Putting the Music First

I could have sat in thankful silence.

Marlboro, Vt.

Sometimes you hear a concert that sticks with you. For months you think about it, keeping it alive in your mind, unable to banish it merely to memory. These concerts are rare, of course, and when I came here this fall for the New England Bach Festival, I wasn't sure that I'd be hearing one of them.

I'd heard the festival 14 years ago, or rather not quite the festival itself, but a Bach performance in New York conducted by its founder and conductor Blanche Honneger Moyse. She'd brought her festival chorus, the Blanche Moyse Chorale, and when I wrote about them for this page, I chose my words like a man stricken with love. "The Moyse Chorale," I wrote, "performed the 'Passion According to St. Matthew' with the precision and power of great actors, and with the humility of believers who know that the story they're telling is more important than they are themselves."

This chorale, it's important to stress, is an amateur group, but it reached heights professionals rarely even dream of. The orchestra at this concert, though, reversed the equation. Its musicians were top New York freelance pros, and by any objective measure they were more accomplished than the chorus. Their tone was richer, for instance, and they were more precise. But all they did was play the music, They didn't offer even hints of the emotional truth that glowed from the chorale, and seemed to transfigure the singers like a blessing from above.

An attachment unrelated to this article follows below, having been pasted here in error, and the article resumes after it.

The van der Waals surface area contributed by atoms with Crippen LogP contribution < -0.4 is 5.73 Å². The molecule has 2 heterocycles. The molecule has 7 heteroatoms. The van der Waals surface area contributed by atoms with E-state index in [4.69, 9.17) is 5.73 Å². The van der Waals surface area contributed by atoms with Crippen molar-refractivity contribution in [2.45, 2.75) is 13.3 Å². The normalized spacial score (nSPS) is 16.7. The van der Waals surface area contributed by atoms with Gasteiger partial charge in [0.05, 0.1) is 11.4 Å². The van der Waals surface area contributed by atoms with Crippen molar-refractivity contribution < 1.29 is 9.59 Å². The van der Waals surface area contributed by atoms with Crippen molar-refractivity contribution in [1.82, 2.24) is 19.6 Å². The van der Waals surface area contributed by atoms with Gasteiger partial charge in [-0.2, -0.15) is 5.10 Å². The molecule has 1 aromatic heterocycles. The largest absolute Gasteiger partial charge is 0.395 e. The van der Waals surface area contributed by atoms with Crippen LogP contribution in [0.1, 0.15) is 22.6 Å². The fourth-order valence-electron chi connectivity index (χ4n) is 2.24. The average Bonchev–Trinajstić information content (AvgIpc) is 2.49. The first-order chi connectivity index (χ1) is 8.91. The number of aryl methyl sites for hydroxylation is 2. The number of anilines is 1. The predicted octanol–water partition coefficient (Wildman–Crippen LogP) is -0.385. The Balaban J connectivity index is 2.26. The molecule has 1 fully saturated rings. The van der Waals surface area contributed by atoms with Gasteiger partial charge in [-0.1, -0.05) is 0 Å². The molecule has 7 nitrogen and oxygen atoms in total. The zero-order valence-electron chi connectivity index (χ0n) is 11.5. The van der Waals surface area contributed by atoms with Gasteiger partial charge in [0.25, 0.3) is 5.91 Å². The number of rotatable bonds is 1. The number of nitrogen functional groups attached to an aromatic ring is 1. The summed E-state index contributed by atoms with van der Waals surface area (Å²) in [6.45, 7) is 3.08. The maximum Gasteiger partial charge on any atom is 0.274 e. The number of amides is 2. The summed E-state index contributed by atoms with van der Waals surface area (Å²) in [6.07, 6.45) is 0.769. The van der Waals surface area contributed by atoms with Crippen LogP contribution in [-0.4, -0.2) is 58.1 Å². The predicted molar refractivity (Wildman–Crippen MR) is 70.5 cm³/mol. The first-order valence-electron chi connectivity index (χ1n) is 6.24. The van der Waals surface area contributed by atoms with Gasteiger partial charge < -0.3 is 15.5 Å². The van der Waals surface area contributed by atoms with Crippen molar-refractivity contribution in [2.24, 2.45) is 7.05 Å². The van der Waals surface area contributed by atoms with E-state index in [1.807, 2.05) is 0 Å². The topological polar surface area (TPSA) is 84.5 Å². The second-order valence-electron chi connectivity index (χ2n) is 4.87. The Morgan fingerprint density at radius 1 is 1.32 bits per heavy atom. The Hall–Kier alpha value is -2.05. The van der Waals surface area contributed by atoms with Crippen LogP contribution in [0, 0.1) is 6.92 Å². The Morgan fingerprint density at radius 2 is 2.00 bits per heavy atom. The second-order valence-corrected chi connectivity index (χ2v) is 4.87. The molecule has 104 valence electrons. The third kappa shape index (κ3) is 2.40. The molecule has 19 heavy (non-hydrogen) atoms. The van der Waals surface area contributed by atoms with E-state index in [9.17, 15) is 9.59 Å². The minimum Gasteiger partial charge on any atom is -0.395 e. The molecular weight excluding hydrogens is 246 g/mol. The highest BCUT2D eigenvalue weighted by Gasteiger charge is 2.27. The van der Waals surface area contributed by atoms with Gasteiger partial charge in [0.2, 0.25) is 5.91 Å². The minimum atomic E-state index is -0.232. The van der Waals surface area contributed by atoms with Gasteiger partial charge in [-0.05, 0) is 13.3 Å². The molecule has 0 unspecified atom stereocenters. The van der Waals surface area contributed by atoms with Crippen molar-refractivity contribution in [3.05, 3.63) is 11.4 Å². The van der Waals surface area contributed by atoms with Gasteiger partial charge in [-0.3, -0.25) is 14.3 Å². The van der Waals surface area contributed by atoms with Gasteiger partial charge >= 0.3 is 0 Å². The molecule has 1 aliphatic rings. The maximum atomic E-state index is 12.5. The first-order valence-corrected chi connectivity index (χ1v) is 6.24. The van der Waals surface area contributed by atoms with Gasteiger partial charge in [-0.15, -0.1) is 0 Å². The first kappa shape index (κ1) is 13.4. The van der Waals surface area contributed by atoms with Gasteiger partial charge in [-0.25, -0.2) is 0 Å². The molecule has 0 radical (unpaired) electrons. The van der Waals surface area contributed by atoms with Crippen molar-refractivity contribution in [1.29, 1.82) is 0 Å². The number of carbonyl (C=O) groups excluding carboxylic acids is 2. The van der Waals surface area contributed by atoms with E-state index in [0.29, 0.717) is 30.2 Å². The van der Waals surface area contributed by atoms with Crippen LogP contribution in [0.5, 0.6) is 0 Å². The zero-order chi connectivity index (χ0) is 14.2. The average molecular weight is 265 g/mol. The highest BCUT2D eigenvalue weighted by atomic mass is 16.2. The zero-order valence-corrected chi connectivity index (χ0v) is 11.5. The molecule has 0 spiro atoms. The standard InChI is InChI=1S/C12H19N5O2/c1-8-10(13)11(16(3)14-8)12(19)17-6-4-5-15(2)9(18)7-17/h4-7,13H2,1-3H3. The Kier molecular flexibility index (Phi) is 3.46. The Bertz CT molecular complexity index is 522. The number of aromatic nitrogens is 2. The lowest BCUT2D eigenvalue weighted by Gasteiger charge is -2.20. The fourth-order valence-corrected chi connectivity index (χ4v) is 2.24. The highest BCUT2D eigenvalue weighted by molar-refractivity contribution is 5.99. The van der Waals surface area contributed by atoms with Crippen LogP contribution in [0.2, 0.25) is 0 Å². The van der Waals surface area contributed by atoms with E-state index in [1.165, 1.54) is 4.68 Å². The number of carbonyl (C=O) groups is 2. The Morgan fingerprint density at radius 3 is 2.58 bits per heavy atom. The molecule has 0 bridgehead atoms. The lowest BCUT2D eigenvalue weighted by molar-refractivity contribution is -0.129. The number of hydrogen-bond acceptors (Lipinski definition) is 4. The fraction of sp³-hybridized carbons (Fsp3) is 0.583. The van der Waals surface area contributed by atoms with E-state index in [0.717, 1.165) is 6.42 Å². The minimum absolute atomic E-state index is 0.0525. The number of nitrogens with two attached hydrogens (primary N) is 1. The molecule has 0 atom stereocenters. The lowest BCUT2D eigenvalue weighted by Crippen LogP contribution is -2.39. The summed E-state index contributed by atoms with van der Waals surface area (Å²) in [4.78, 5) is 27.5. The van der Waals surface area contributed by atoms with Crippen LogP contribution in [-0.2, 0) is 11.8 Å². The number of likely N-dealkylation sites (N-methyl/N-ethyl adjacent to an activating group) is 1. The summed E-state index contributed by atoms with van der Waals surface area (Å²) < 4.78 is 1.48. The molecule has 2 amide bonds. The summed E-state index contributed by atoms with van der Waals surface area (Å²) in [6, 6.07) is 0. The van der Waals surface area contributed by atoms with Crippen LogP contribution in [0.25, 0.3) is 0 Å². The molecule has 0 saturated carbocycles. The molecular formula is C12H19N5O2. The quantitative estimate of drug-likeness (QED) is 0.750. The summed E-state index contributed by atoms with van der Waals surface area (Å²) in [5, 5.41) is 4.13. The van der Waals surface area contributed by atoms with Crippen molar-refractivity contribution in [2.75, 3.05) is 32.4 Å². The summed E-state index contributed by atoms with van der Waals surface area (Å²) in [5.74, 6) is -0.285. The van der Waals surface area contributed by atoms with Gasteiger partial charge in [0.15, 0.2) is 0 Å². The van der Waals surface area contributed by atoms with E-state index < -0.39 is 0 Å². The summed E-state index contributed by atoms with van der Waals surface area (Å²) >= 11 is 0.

I was rash enough to tell Ms. Moyse that the orchestra couldn't match the chorus, and her answer won my heart. "Thank God you noticed that!" she cried, leading me to write, in that review 14 years ago: "She cares more for an ideal than she does for her own glory, and so she wants everyone to know how short her performance falls; she thinks the music is more important than she is herself."

We'd spoken only on the phone back then, and when I went to Vermont for this year's festival, the group's 30th anniversary, I met her in person, at breakfast at her daughter's house. She's 89 years old, with eyes that read you as you speak, as if she demanded to know not just what you said, but what you felt, and what you really meant.

And yet I don't remember much about our conversation, only that she cut it off because she needed to go home, to prepare for her concert that afternoon. She'd conducted the same program the night before -- this time Bach's "Passion According to St. John," starker than the "St. Matthew," but also more immediate and painful -- and she wanted to review the tape, to listen to everything she'd done, in hopes of coining closer to how she knows the music ought to go.